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I am trying to set samba context on directory with following command and I am not sure what this error is about but I can not set the context on directory.

semanage fcontext -a -t samba_share_t "/common(/.*)?"

error Thrown as follows:

Full path required for exclude: net:[4026532292].

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It's been over a year since this was asked, but I didn't find an answer online. Let's fix that for the next person. :)

Those errors occur because something has created network namespaces on your machine. If you look at the output of mount you'll see a proc filesystem type mounted somewhere (probably under /run or /var/run) with that number. However, if you look at /proc/mounts like restorecon (and semanage) does, you'll see the same filesystem with "net:[xxx]" as the mount point. Unfortunately, restorecon / semanage have no idea how to deal with that; they just see a path which doesn't start with a / and emits an error.

Why does it do that? If you check out the restorecon source, you'll see that restorecon automatically adds exclude entries for mountpoints which don't have the seclabel mount option set. Same presumably goes for semanage. The seclabel option should be managed by SELinux, I think. What it does is indicates that the filesystem uses xattrs to store the SELinux attributes. That's why those filesystems are being excluded: it doesn't make sense to try to set the context on files when the filesystem doesn't support SELinux contexts.

Great. How do you fix it? The selinux_restorecon() syscall includes a flag - SELINUX_RESTORECON_IGNORE_MOUNTS - which instructs it to not bother with that check, but there doesn't seem to be a way to tell the restorecon or semanage programs to do the same. So, one option is to write your own restorecon program which makes that syscall with the flag to ignore mount labels. That's a pain. :) An easier option I like is to just use a mount context to hide those mount points you're probably not interested in traversing anyway. Contexts cause the problem, so why not fix it with contexts too?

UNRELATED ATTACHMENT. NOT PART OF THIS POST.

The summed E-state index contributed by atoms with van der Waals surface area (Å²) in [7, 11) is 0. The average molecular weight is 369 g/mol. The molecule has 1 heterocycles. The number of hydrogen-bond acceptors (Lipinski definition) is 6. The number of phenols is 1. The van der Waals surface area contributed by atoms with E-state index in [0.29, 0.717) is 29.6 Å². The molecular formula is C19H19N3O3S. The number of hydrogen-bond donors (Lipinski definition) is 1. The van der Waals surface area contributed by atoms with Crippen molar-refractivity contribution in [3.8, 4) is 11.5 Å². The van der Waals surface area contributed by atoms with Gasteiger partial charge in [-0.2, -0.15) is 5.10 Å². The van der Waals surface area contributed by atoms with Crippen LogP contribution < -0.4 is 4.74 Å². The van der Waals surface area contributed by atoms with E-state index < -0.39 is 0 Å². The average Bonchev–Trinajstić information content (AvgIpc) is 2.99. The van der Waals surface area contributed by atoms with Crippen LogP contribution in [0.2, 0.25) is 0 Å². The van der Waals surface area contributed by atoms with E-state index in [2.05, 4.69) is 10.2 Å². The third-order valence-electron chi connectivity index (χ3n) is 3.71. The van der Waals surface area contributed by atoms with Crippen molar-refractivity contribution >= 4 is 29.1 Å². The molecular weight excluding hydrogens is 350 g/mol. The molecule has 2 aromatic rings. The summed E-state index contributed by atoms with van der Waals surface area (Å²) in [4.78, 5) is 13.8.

sudo unshare -m sh
umount $( mount | awk '$3~/netns/{print $3}' )
restorecon -rv /some/file
exit

Use unshare -m to create a new mount namespace and run sh (pick your favorite shell here) in that namespace. Then unmount the offending filesystems. In my case with Docker doing this, the filesystems all include netns (and I have no filesystems with that string), so I just pull the matching mountpoints out and pass those to umount. Someone else might need to find and unmount differently, but the idea is the same. Because unshare -m defaults to a private mount namespace, the unmounting doesn't impact anything else on the system - it basically hides the mounts from this process. At that point, I have a shell where those filesystems are not visible. So, when restorecon inspects /proc/self/mounts (it technically opens /proc/mounts, but for backwards compatibility that's a link to /proc/self/mounts on systems which support mount namespaces) in the namespace it inherits from the shell, it's able to run with no problems.

If you find yourself doing this often, it would probably make sense to put the umount and restorecon into a shell script and just run that with restorecon instead of starting a shell.

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The error you see is not caused by applying samba_share_t context on /common directory. You can still try restorecon -R /common, and check selinux context is indeed changed. I believe the error originates from previous configurations.

  • Hi, restorecon eventually works but i would like understand why that error is thrown. What could be the possible miss configuration causing those errors. – Sagar Jul 10 '16 at 7:45

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